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20111116065942

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Luca Tramontozzi's comment, October 9, 2013 3:59 AM
Long term and sustainable solutions to obesity.
p.135-144
Golden Ideas:
Obesity can only be combatted with a diet of plant-based whole foods diet and regular, rather than short term weight loss gimmicks or gene-based treatment.
It doesn't matter about how much you eat, it matters what you eat. If you have a great diet, there is no benefit to restricting calorie consumption.
Thorns:
In 2002 obesity related health care costs were 100 billion dollars.
We spend 30-40 billion dollars on ineffective weight loss programs and diets
15% of children are obese where another 15% is at risk.
Questions:
What do the heath care costs of obesity look like now?
What do childhood obesity rates look like now?
What are some misconceptions people have about weight loss/obesity that this article hints at?
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Obesity in the USA: Photos From the Early Fight Against a Plague, 1954 | LIFE | TIME.com

Obesity in the USA: Photos From the Early Fight Against a Plague, 1954 | LIFE | TIME.com | Obesity | Scoop.it
The crisis of obesity in the United States is not going away. Here, LIFE.com recalls a take on the subject from six decades ago that feels prescient.
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Luca Tramontozzi's comment, September 30, 2013 3:43 PM
Continuation of fat myths:
Golden Ideas:
This new LIFE author agrees with the old LIFE article—that obesity is a dangerous "plague."
Agrees that Dorothy's struggle was aptly described and is the norm across America
Thorns:
While it is true that mny people struggle with obesity and body image, their struggle, at least in part, is not their fault.
It was certainly not an epidemic when the original article was written and it shouldn't be called that now, despite obesity's prevalence.
Questions:
Article mentioned we will have to pay more for insurance of obese people, I would like to see data, if there is any, to support this.
How prevalent are these false ideas about obesity in society?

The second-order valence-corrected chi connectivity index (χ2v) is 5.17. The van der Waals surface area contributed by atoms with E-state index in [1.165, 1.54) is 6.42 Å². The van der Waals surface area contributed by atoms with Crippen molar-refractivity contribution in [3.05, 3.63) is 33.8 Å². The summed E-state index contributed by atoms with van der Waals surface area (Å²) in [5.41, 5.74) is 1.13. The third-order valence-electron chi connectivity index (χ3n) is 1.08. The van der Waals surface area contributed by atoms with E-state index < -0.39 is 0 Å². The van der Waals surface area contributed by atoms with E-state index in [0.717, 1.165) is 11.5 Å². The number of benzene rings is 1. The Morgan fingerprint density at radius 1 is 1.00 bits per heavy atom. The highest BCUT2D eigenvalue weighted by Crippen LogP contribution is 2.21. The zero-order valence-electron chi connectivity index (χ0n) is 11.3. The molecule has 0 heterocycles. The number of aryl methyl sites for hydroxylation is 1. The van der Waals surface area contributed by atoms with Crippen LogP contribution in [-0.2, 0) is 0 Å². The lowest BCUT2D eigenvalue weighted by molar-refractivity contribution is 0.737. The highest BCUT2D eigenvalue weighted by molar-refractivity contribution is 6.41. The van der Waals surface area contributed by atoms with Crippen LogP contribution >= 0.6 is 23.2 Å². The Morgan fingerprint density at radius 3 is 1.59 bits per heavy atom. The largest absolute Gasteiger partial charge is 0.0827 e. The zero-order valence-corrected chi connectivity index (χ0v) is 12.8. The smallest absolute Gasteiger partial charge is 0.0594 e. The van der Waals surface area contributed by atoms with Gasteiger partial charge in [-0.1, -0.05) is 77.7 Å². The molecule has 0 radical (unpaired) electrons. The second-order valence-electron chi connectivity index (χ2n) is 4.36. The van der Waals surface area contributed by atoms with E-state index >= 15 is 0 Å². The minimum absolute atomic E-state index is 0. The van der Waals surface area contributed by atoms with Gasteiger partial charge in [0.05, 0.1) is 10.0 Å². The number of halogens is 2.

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Childhood obesity: A problem of will and money

Childhood obesity: A problem of will and money | Obesity | Scoop.it
Given the dire consequences of severe obesity left unaddressed, pecuniary neglect is at best penny-wise and pound-foolish.
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Luca Tramontozzi's comment, September 26, 2013 10:23 PM
Obesity as a Cultural Problem
Strengths:
The article posits that "the causes of obesity are not so much within us, as all around us." The causes of obesity lie within peer pressure and fat shaming and is not a cause of something wrong within a person.
We talk about obesity as though it should be treated with drugs and surgery and counseling, obesity is a "disease," but these treatments don't get to the root of the problem. The cause is societal not biological, i.e. not a disease
Weaknesses:
There is no data for the claims they make—they do acknowledge the lack of it though.
Propose only one cultural solution to the issue
Improvement:
Get Data on both how obesity is cultural and on the effectiveness of their solution.
Obstacles:
Changing culture and society is a huge task and not going to happen with a huge shift.
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Is the US Winning the War on Childhood Obesity? | athenahealth Blog

Is the US Winning the War on Childhood Obesity? | athenahealth Blog | Obesity | Scoop.it
Iyue Sung, Director of Core Analytics, and Rick McKellar, an intern on the Core Analytics Team, also contributed to this report. When Washington Post writer Lydia DePillis recently released a blog post entitled “Looks like the ...
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Luca Tramontozzi's comment, September 19, 2013 3:15 PM
Option Kale:
Strengths:
The article uses actual height and weight figures from their database rather than what parents say their children are.
Analytics are super updated due to their cloud system, they say child obesity rates have stayed the same.
Weaknesses:
Their database is not huge, so small sample size.
Improvement: Provide some data for local change in obesity rates.
Maybe offer suggestions on how to scale effective local treatments to the national level.
Obstacles: Doing something on a national level is really hard to organize and execute.